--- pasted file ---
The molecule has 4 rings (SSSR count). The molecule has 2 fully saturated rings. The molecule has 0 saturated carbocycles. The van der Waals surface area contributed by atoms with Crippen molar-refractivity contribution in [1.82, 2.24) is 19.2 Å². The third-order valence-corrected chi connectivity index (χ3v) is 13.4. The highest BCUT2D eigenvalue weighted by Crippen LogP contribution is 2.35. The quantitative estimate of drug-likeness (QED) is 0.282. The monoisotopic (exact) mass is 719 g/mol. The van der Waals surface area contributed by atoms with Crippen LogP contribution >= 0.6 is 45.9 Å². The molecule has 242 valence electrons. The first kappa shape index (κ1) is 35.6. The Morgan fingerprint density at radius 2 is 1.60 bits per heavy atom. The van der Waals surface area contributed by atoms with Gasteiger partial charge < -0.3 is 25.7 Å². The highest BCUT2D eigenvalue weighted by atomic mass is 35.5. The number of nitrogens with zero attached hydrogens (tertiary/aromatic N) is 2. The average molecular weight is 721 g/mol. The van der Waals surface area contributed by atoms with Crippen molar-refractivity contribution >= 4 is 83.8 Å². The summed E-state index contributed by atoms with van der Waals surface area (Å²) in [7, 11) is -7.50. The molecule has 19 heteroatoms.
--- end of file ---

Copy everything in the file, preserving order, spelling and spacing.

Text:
The molecule has 4 rings (SSSR count). The molecule has 2 fully saturated rings. The molecule has 0 saturated carbocycles. The van der Waals surface area contributed by atoms with Crippen molar-refractivity contribution in [1.82, 2.24) is 19.2 Å². The third-order valence-corrected chi connectivity index (χ3v) is 13.4. The highest BCUT2D eigenvalue weighted by Crippen LogP contribution is 2.35. The quantitative estimate of drug-likeness (QED) is 0.282. The monoisotopic (exact) mass is 719 g/mol. The van der Waals surface area contributed by atoms with Crippen LogP contribution >= 0.6 is 45.9 Å². The molecule has 242 valence electrons. The first kappa shape index (κ1) is 35.6. The Morgan fingerprint density at radius 2 is 1.60 bits per heavy atom. The van der Waals surface area contributed by atoms with Gasteiger partial charge < -0.3 is 25.7 Å². The highest BCUT2D eigenvalue weighted by atomic mass is 35.5. The number of nitrogens with zero attached hydrogens (tertiary/aromatic N) is 2. The average molecular weight is 721 g/mol. The van der Waals surface area contributed by atoms with Crippen molar-refractivity contribution >= 4 is 83.8 Å². The summed E-state index contributed by atoms with van der Waals surface area (Å²) in [7, 11) is -7.50. The molecule has 19 heteroatoms.